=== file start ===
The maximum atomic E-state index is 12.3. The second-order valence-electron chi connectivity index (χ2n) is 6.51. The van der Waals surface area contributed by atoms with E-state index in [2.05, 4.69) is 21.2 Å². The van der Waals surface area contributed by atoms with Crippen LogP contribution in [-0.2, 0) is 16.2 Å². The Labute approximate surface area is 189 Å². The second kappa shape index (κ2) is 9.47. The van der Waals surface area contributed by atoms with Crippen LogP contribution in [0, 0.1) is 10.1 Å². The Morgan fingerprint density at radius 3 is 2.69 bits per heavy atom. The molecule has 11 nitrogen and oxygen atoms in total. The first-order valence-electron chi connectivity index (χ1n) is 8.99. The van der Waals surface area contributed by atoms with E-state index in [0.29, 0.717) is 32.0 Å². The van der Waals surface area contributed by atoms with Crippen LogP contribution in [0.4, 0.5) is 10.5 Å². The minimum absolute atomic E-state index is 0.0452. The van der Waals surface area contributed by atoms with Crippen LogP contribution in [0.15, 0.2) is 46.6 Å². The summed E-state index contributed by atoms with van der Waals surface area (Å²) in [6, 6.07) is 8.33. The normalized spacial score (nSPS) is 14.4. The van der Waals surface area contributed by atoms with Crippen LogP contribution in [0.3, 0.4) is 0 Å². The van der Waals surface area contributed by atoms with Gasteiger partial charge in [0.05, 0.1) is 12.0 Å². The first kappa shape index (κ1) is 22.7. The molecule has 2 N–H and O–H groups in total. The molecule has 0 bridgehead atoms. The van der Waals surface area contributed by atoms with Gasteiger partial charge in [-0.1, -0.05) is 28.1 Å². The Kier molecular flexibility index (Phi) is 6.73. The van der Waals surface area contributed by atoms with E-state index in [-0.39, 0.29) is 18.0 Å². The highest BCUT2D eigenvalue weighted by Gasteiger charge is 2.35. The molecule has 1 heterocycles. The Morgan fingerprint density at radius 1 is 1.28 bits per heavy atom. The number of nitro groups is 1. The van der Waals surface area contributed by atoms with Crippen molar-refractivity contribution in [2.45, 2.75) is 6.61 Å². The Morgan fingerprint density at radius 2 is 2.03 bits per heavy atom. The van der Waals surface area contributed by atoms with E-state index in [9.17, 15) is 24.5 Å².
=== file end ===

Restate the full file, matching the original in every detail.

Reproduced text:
The maximum atomic E-state index is 12.3. The second-order valence-electron chi connectivity index (χ2n) is 6.51. The van der Waals surface area contributed by atoms with E-state index in [2.05, 4.69) is 21.2 Å². The van der Waals surface area contributed by atoms with Crippen LogP contribution in [-0.2, 0) is 16.2 Å². The Labute approximate surface area is 189 Å². The second kappa shape index (κ2) is 9.47. The van der Waals surface area contributed by atoms with Crippen LogP contribution in [0, 0.1) is 10.1 Å². The Morgan fingerprint density at radius 3 is 2.69 bits per heavy atom. The molecule has 11 nitrogen and oxygen atoms in total. The first-order valence-electron chi connectivity index (χ1n) is 8.99. The van der Waals surface area contributed by atoms with E-state index in [0.29, 0.717) is 32.0 Å². The van der Waals surface area contributed by atoms with Crippen LogP contribution in [0.4, 0.5) is 10.5 Å². The minimum absolute atomic E-state index is 0.0452. The van der Waals surface area contributed by atoms with Crippen LogP contribution in [0.15, 0.2) is 46.6 Å². The summed E-state index contributed by atoms with van der Waals surface area (Å²) in [6, 6.07) is 8.33. The normalized spacial score (nSPS) is 14.4. The van der Waals surface area contributed by atoms with Crippen LogP contribution in [0.3, 0.4) is 0 Å². The van der Waals surface area contributed by atoms with Gasteiger partial charge in [0.05, 0.1) is 12.0 Å². The first kappa shape index (κ1) is 22.7. The molecule has 2 N–H and O–H groups in total. The molecule has 0 bridgehead atoms. The van der Waals surface area contributed by atoms with Gasteiger partial charge in [-0.1, -0.05) is 28.1 Å². The Kier molecular flexibility index (Phi) is 6.73. The van der Waals surface area contributed by atoms with E-state index in [-0.39, 0.29) is 18.0 Å². The highest BCUT2D eigenvalue weighted by Gasteiger charge is 2.35. The molecule has 1 heterocycles. The Morgan fingerprint density at radius 1 is 1.28 bits per heavy atom. The number of nitro groups is 1. The van der Waals surface area contributed by atoms with Crippen molar-refractivity contribution in [2.45, 2.75) is 6.61 Å². The Morgan fingerprint density at radius 2 is 2.03 bits per heavy atom. The van der Waals surface area contributed by atoms with E-state index in [9.17, 15) is 24.5 Å².